Everything that moves needs a source of energy to do it. Chewing uses energy and the very food we chew is that source. Plants get energy from the Sun. Large storms also need energy; tropical storms get their energy from the warm ocean waters and mid-latitude storms (our winter storms) get energy from the temperature difference between the cold arctic and the warm tropics.
In the summer the arctic regions warm and the temperature difference between the arctic and the tropics decreases. However, the oceans warm which increases the energy available to tropical storms such as hurricanes. That is why we have summers without “winter like storms” but summer brings the threat of tropical storms and hurricanes in the southern regions of the U.S.
Normally as fall progresses the threat of Hurricanes rapidly decreases and the threat of winter storms rapidly increases------and-----the two rarely meet. This week shows what happens when they do, and it is catastrophic. The sorrow and anguish caused is immeasurable.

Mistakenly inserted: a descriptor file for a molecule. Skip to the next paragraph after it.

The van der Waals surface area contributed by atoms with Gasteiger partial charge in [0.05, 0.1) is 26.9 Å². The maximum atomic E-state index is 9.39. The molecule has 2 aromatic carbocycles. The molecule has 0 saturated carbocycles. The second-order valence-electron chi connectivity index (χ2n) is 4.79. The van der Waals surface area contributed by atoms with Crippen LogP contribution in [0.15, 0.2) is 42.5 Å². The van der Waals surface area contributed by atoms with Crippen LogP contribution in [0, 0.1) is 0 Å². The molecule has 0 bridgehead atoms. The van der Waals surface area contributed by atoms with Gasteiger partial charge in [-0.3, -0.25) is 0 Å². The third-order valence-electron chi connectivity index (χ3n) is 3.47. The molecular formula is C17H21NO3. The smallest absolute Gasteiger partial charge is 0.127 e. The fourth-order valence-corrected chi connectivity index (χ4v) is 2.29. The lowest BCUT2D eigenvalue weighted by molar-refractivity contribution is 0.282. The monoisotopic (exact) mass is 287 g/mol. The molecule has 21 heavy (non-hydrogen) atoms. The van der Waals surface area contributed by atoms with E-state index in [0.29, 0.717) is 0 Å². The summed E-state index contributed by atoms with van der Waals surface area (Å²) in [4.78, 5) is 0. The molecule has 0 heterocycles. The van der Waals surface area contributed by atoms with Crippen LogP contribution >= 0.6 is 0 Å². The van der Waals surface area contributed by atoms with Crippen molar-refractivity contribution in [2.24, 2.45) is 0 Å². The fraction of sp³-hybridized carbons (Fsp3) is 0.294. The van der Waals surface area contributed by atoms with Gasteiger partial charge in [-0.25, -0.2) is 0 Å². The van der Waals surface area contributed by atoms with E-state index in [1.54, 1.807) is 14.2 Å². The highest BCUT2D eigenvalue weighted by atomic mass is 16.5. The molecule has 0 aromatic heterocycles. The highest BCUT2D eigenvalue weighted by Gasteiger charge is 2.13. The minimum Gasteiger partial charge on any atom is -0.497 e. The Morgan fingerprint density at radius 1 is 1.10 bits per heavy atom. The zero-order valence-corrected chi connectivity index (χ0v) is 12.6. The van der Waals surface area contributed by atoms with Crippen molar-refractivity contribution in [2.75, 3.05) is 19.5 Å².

Unfortunately for the east coast there is a highway of warm water that flows northward just off shore that allows tropical storms to move north into regions that would otherwise be too cold to sustain them. This is the Gulf Stream. The further north and the later into fall tropical storms can travel increases their chance of reaching the mid-latitudes and cold arctic air where they can tap into the sources of energy that power winter storms.
As the oceans become warmer so does the Gulf Stream and the warm highway along the east coast will stay warmer later into the fall. This increases the chance of this type of devastating storm combination.